STATELINE, Nev. — The NHL decided to bring its game to Nevada, lugging the Flyers and Bruins almost 3,000 miles for a made-for-NBC event that now won’t be on a national broadcast.
Already forced to fly cross-country in the middle of a crunching schedule thanks to the pandemic, Sunday’s Flyers-Bruins game has been pushed back more than five hours and now will start at 7:30 p.m. Eastern. The move to a late window also kicks the game off NBC’s main network and onto sister cable channel NBCSN, which people around Philly still confuse for NBC Sports Philadelphia.
It’s a gamble that’s come up snake eyes. Or double-zero for you roulette players.
But if you think the players are fuming, think again, poker face.
At issue is the ice surface built on the 18th fairway of the Lakewood Tahoe Resort. It was so poor that Saturday’s noon local Colorado-Vegas game was halted after the first period and moved to 9 p.m. (local) Saturday night.
There was too much sun and not enough cold in the forecast, so Sunday’s Flyers game was pushed back, as well. This, after an already harrowing 48 hours.
“In this league, you’ve got to learn to adapt — to adapt to everything that’s thrown at you and not make excuses and get the job done,” coach Alain Vigneault said after a Saturday practice snafu, but before Sunday’s game was moved.
“I think we’re all disappointed … but we move on,” commissioner Gary Bettman told NBC on Saturday. “You can’t have success if you don’t risk failure.”
Two of Vigneault’s goals on this trip were to — obviously — come out with a victory while keeping the body clocks of his beleaguered bunch in some sort of rhythm after going 10 days between games because of a COVID-19 outbreak. Six players — Claude Giroux, Travis Konecny, Scott Laughton, Oskar Lindblom and Jake Voracek, and defenseman Justin Braun — remain sidelined.
Not sure whether they’ll beat the Bruins, but instead of flying out Sunday afternoon, they will stay an extra night in Lake Tahoe and come home Monday. The Flyers will resume a schedule on Wednesday that has 40 games in 76 days with still another to be made up.
A rough situation got even more difficult Friday night when the NHL moved the Saturday morning practices for the Flyers and Bruins, scheduled for the golf course, to an indoor rink four miles down the road.
“We know the league is looking out for the players and sometimes the weather can be unpredictable,” said van Riemsdyk, who also serves as the team’s union representative.
The switch means that neither team will have skated on the newly constructed rink until Sunday’s pregame warmups. James van Riemsdyk, the Flyers’ best player in the first quarter of the season, said the players are still excited to play in the unique event.
“I say every year that I thought I saw everything,” Flyers backup goaltender Brian Elliott said. “But there’s always new things: bubbles, no fans, etc. It’s just the way of the world right now. You have to put things into perspective. The NHL and the [players’ association] are trying to organize an event like this. … We just have to take a good mindset out there. Really, what it comes down to is that they’re a big rival for our team and we’ve got to come away with two points here.”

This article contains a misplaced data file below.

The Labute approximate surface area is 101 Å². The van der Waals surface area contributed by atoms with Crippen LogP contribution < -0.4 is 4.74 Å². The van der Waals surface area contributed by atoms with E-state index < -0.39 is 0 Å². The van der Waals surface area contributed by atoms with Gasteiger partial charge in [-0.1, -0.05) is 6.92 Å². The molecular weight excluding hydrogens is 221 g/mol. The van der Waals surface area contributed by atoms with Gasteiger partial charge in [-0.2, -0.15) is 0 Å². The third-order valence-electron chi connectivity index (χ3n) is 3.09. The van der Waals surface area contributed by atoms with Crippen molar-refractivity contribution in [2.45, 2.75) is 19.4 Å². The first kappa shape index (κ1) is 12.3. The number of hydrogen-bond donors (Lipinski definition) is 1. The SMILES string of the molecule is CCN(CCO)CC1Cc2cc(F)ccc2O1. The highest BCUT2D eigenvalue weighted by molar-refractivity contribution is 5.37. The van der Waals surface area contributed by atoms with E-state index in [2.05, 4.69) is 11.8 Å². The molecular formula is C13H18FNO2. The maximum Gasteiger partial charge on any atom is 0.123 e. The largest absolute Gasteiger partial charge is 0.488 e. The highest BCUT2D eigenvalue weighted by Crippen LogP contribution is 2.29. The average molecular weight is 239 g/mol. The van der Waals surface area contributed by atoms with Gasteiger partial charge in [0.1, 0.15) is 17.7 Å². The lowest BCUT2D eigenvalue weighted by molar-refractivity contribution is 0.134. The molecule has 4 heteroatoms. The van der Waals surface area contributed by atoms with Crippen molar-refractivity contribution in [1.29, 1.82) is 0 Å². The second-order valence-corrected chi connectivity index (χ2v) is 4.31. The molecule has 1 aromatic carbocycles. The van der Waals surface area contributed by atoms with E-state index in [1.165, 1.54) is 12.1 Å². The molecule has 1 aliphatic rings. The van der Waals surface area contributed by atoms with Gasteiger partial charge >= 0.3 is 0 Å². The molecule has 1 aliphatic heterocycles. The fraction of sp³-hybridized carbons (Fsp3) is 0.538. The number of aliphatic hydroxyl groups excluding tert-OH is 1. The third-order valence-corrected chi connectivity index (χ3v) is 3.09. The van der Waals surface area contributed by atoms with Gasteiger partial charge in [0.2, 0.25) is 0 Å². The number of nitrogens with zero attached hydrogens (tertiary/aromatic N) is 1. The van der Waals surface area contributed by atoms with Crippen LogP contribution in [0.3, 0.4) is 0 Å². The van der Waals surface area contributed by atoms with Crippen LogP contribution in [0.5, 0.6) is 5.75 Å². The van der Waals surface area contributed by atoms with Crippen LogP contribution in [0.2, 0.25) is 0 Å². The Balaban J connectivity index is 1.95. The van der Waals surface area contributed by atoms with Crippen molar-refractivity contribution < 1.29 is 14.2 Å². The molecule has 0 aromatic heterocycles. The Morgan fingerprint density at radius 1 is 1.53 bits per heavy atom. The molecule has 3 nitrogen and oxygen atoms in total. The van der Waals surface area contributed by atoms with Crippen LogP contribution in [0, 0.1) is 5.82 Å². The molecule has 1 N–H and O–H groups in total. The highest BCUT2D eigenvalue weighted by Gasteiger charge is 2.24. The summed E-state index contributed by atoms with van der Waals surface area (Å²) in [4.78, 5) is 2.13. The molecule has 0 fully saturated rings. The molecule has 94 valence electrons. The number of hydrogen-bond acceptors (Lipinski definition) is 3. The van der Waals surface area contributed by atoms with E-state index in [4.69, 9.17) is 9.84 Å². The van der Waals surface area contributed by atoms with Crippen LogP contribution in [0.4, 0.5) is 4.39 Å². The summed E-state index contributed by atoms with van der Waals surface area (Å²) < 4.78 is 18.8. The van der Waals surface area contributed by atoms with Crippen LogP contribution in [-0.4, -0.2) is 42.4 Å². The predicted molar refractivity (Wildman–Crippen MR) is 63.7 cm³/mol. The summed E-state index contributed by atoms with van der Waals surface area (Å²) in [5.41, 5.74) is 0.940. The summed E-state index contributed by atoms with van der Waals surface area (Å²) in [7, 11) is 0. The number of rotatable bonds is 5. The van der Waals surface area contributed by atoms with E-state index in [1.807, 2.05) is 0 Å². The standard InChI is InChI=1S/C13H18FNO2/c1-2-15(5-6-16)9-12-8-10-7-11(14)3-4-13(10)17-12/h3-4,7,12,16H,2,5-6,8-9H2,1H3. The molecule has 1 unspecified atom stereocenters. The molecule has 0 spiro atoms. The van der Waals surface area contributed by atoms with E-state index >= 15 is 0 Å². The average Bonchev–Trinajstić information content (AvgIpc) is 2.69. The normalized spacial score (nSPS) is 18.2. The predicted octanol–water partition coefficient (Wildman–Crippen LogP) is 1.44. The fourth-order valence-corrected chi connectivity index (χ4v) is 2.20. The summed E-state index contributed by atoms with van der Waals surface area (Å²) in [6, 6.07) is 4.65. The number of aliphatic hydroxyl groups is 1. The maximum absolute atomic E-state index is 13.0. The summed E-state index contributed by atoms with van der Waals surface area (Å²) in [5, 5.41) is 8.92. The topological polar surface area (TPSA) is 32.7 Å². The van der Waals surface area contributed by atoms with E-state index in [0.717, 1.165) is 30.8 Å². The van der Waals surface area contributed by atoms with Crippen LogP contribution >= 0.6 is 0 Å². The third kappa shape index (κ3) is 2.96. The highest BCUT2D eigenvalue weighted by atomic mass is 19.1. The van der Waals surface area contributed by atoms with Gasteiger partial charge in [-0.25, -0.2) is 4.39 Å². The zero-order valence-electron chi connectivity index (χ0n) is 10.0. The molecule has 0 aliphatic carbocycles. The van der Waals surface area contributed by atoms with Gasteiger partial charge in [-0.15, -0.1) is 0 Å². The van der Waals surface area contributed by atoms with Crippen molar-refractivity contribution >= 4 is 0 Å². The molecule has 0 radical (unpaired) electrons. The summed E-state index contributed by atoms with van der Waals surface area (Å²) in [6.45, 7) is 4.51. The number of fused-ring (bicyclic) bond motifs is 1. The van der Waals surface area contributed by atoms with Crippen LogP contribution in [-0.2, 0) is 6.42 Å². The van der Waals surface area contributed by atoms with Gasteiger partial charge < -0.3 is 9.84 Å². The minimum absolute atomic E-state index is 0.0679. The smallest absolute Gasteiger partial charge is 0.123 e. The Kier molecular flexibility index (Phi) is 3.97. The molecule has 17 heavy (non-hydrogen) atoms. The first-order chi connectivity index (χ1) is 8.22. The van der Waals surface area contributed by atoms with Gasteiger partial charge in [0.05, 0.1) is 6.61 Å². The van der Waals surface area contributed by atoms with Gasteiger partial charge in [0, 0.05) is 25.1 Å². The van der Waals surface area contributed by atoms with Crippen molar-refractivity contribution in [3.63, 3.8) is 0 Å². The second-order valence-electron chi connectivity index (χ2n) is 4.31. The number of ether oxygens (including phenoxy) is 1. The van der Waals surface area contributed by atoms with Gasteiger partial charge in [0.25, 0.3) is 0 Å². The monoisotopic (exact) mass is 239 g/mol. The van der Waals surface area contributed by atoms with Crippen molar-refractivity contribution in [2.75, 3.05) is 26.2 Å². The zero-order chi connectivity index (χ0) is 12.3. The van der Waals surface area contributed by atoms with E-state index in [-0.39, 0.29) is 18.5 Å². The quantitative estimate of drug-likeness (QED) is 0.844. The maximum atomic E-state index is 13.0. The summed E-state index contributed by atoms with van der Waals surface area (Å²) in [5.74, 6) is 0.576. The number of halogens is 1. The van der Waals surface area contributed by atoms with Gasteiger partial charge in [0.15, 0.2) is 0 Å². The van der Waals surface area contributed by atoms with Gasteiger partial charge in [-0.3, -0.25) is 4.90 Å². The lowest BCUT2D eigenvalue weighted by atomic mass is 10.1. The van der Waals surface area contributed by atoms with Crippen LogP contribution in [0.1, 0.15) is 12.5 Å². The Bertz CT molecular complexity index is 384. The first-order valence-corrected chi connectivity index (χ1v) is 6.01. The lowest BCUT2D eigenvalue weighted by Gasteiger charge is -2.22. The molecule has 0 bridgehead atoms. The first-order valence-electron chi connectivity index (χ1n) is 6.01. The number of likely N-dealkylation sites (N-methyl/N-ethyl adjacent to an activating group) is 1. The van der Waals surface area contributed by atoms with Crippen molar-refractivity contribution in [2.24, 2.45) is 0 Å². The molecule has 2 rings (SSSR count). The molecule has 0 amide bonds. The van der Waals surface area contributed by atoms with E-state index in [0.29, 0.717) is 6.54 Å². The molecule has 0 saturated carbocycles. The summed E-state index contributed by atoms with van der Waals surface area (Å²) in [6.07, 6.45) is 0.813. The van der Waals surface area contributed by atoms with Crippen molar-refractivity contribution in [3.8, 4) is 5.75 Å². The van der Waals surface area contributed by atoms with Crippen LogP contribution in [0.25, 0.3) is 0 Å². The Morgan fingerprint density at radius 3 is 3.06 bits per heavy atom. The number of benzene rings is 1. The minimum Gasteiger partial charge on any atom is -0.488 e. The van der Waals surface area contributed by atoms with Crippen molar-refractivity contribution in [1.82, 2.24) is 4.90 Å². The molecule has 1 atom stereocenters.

Players have been here before
Many of the Flyers and Bruins have played in outdoor games at this level. They’ve said the practice the day before is always one of the highlights. Boston coach Bruce Cassidy, in fact, lamented about the time his club played Chicago at Notre Dame’s football stadium in 2019.
A rain storm had forced everybody inside.
“We had to have had a hundred family members [of the team] there at the time,” he said glumly.
When the Flyers played Boston at Fenway Park in 2010, a snowball fight broke out between players, kids and anybody else who got in the way.
I say every year that I thought I saw everything. But there’s always new things: bubbles, no fans, etc. It’s just the way of the world right now.
But there also is a practical problem with players not getting to investigate the rink until just before game time.
“The lighting is a big deal,” explained Elliott, who will serve as Carter Hart’s backup on Sunday. “You can’t really control the clouds and the sun and the glare off the ice and how the ice is going to be. It’s just going to be learn as you go. When we played at the Linc a couple of years ago, it was raining and felt like a curling rink out there.”
That 2019 game at Lincoln Financial Field also was a borderline quagmire that had NHL officials sweating. It’s also the only one won by the Flyers in four chances, thanks to an overtime goal by Claude Giroux.
“We’ve done 30 games and have never had a problem quite like this,” Bettman said. “We’ve played in rain. We’ve played in snow. But sunshine has always been our enemy.”
The sun will still be out when the Flyers and Bruins start on Sunday. It won’t be as problematic, but there still could be some issues.
“You could see shadows out there and it could be a little dangerous for the guys,” Elliott said. “You don’t know if it’s a guy coming to hit you or if it’s a shadow that you’re skating into. It’s just something you’ve got to get used to.”
The cynics among us see this all as very dangerous. The players, at least the ones The Inquirer was able to reach, are still giddy about playing next to a beautiful lake with snow-covered mountains and a crisp breeze blowing through the rink. There are no stands, so the only sounds they will hear is the chatter of the players, the barking of the coaches, and the referees trying desperately to keep order.
“It’s just a cool thing to do. We all did it as kids,” Elliott explained. “You dealt with those things back then. You’re not thinking about problems. You’re thinking about having fun.”